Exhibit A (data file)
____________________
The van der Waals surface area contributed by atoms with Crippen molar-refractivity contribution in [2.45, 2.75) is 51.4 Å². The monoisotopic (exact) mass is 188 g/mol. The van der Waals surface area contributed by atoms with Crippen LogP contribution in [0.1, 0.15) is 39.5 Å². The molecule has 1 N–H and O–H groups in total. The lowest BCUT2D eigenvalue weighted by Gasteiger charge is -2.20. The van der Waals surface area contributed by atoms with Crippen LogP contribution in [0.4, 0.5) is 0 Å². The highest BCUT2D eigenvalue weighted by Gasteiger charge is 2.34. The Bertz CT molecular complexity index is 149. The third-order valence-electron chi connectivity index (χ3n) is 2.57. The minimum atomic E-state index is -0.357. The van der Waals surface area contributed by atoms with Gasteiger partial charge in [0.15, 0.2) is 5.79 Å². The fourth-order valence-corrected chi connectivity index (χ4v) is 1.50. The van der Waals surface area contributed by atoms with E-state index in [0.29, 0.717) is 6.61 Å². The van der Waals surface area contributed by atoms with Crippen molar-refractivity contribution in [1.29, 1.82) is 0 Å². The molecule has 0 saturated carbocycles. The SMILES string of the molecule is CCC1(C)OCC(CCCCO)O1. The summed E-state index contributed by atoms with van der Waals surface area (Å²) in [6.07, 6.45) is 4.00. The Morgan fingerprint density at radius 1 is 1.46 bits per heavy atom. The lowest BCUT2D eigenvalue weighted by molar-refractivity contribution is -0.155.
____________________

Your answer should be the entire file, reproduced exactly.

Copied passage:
The van der Waals surface area contributed by atoms with Crippen molar-refractivity contribution in [2.45, 2.75) is 51.4 Å². The monoisotopic (exact) mass is 188 g/mol. The van der Waals surface area contributed by atoms with Crippen LogP contribution in [0.1, 0.15) is 39.5 Å². The molecule has 1 N–H and O–H groups in total. The lowest BCUT2D eigenvalue weighted by Gasteiger charge is -2.20. The van der Waals surface area contributed by atoms with Crippen LogP contribution in [0.4, 0.5) is 0 Å². The highest BCUT2D eigenvalue weighted by Gasteiger charge is 2.34. The Bertz CT molecular complexity index is 149. The third-order valence-electron chi connectivity index (χ3n) is 2.57. The minimum atomic E-state index is -0.357. The van der Waals surface area contributed by atoms with Gasteiger partial charge in [0.15, 0.2) is 5.79 Å². The fourth-order valence-corrected chi connectivity index (χ4v) is 1.50. The van der Waals surface area contributed by atoms with E-state index in [0.29, 0.717) is 6.61 Å². The van der Waals surface area contributed by atoms with Crippen molar-refractivity contribution in [1.29, 1.82) is 0 Å². The molecule has 0 saturated carbocycles. The SMILES string of the molecule is CCC1(C)OCC(CCCCO)O1. The summed E-state index contributed by atoms with van der Waals surface area (Å²) in [6.07, 6.45) is 4.00. The Morgan fingerprint density at radius 1 is 1.46 bits per heavy atom. The lowest BCUT2D eigenvalue weighted by molar-refractivity contribution is -0.155.